Wednesday, January 30, 2013

First Week of Class

Minnesota decided to welcome back the students of the Twin Cities campus with some of the most bitterly cold weather I've experienced in a long time. Even though the snow and ice can be beautiful, walking from class to class gets frighteningly cold some days.

Regular daytime temps for the first few days of class hovered between -15 and -8 degrees with a wind chill of between -25 and -20. Thankfully over the weekend we got a break and the temperature warmed up a bit, but we're expecting about a high of 9 degrees Friday. Looks like there's no escaping it, so really the only thing you can do is curl up with some hot chocolate, watch the snow and study.

And speaking of studying, from the little time I've had them, my classes this semester seem to be going well so far. I have Soil Science, Intro to Microeconomics, General Biology and Chemistry for the second time (I'm determined to beat it this time around!) All my professors seem really nice and they all lecture really well, which helps when it's 8AM and all I want is to be back in my bed sleeping.

There's not much new to report with my plants. I'm trying to protect them from the drafty area they're in, but I can't move them completely because that's the only part of my apartment that gets any sort of light. My apartment doesn't get any direct sunlight at all, just shaded daytime light, so I'm using a regular desk lamp on them a few hours a day for some warmth and hoping whatever light is getting through the windows is sufficient for their photosynthetic needs. Over break, I picked up a few new pots to replant a few things in and, my biggest find, a small, egg-shaped terrarium which I'm currently attempting to root an African Violet leaf cutting in.

The two in front are the ones that have new pots. I think they're pretty happy with all the new space they have to spread out in. :)

Please forgive the photo quality. I took the pictures at night and there really wasn't that much light in my living room. Really the only other thing new with plants so far is I think I may have gotten rid of the scale attacking my umbrella plant for good. This time, I used a 1 part water, 1 part peroxide mixture and applied it to the leaves with a cue-tip. I washed all the leaves with water afterward, just in case. I haven't seen any of the nasty patches on the leaves yet, so hopefully they're all gone.

That's about all I have to report for now. I have a feeling the next month or so is going to be pretty slow since it's winter and I'm pretty limited to what I can do to houseplants at the moment. Hope you're all staying warm! :)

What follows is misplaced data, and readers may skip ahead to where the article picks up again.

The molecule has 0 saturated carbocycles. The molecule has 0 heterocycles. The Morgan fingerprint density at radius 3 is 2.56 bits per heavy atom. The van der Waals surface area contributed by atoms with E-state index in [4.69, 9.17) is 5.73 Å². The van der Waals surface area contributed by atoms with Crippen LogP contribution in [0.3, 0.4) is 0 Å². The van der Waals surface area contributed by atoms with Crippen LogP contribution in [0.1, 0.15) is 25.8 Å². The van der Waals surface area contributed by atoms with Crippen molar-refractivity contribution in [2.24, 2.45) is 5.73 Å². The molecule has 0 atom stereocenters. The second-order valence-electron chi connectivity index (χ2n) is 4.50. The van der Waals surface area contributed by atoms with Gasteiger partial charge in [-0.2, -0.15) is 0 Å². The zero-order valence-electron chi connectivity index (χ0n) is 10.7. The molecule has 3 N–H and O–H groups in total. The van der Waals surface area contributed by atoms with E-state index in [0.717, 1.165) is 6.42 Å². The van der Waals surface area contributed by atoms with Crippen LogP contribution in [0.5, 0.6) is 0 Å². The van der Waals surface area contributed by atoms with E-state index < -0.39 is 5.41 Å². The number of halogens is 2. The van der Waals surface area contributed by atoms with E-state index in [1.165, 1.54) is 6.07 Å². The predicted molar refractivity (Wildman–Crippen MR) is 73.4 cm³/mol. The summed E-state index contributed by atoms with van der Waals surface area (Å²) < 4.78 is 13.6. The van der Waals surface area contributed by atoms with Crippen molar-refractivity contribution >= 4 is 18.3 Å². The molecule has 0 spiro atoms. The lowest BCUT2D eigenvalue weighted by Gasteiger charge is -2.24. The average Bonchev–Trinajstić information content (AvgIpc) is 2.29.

Monday, January 14, 2013

A Garden Journal

While reading the gardening books I got from the library this week, I found so many ideas and snippets of useful information, I knew I was never going to remember them all. I found the solution to my problem when one of the books suggested creating a garden journal. Using a barely used sketchbook I found in the piles of notebooks and drawings in my room, I finally had a place to write, keep all the information, ideas and projects I was finding. I also can keep journal entries to track plants I'm growing, record observations on projects and plant growth and plan out future gardening endeavor.

Inspiration taken out of Better Homes and Gardens magazines.

I've jotted down lots of clever ideas for starting seeds, plants I had no idea were edible and projects for some point in the future when I have the time and the space for them. I've also gathered up all of my mom's old "Better Home's and Gardens" magazines and ripped out and included gorgeous garden photos for inspiration and smaller plant pictures for decoration in my journal. A few pages are also devoted to recipes that I've found in the gardening books.

Some ideas and facts about tomatoes. 

The biggest bonus about keeping a journal is, however, having a place to write down those hard to remember varieties or to-do list so when it slips your mind later, you can go back and find it. This can be really helpful when you're off to the greenhouse or garden center and can't for the life of you remember that tomato cultivar or that variety of hydrangea you wanted to try. I know that I'm terribly forgetful when it comes to things like this, so I think the journal will be able to help me keep my head on straight.

Some herbs categorized by different flavors.